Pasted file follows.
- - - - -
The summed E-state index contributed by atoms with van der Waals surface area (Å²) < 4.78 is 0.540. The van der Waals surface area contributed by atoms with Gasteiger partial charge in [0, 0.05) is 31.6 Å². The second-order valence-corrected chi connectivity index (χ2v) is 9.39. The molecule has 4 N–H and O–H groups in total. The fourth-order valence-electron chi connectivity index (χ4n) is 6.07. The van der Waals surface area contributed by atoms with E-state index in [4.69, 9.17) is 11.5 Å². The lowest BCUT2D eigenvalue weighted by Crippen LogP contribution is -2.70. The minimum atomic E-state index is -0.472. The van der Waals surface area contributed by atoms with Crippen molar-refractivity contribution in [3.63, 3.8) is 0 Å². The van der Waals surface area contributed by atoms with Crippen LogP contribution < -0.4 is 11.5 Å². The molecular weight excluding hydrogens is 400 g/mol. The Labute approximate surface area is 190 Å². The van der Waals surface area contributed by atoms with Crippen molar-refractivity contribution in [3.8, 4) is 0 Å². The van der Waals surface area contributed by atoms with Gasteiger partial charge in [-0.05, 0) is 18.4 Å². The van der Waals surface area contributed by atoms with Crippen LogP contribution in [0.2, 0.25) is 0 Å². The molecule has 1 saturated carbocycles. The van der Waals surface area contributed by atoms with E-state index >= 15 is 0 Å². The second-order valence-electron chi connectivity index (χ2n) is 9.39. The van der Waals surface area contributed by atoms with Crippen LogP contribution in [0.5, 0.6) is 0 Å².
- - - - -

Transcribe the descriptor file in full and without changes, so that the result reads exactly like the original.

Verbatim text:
The summed E-state index contributed by atoms with van der Waals surface area (Å²) < 4.78 is 0.540. The van der Waals surface area contributed by atoms with Gasteiger partial charge in [0, 0.05) is 31.6 Å². The second-order valence-corrected chi connectivity index (χ2v) is 9.39. The molecule has 4 N–H and O–H groups in total. The fourth-order valence-electron chi connectivity index (χ4n) is 6.07. The van der Waals surface area contributed by atoms with E-state index in [4.69, 9.17) is 11.5 Å². The lowest BCUT2D eigenvalue weighted by Crippen LogP contribution is -2.70. The minimum atomic E-state index is -0.472. The van der Waals surface area contributed by atoms with Crippen molar-refractivity contribution in [3.63, 3.8) is 0 Å². The van der Waals surface area contributed by atoms with Crippen LogP contribution < -0.4 is 11.5 Å². The molecular weight excluding hydrogens is 400 g/mol. The Labute approximate surface area is 190 Å². The van der Waals surface area contributed by atoms with Crippen molar-refractivity contribution in [3.8, 4) is 0 Å². The van der Waals surface area contributed by atoms with Gasteiger partial charge in [-0.05, 0) is 18.4 Å². The van der Waals surface area contributed by atoms with Crippen LogP contribution in [0.2, 0.25) is 0 Å². The molecule has 1 saturated carbocycles. The van der Waals surface area contributed by atoms with E-state index >= 15 is 0 Å². The second-order valence-electron chi connectivity index (χ2n) is 9.39. The van der Waals surface area contributed by atoms with Crippen LogP contribution in [0.5, 0.6) is 0 Å².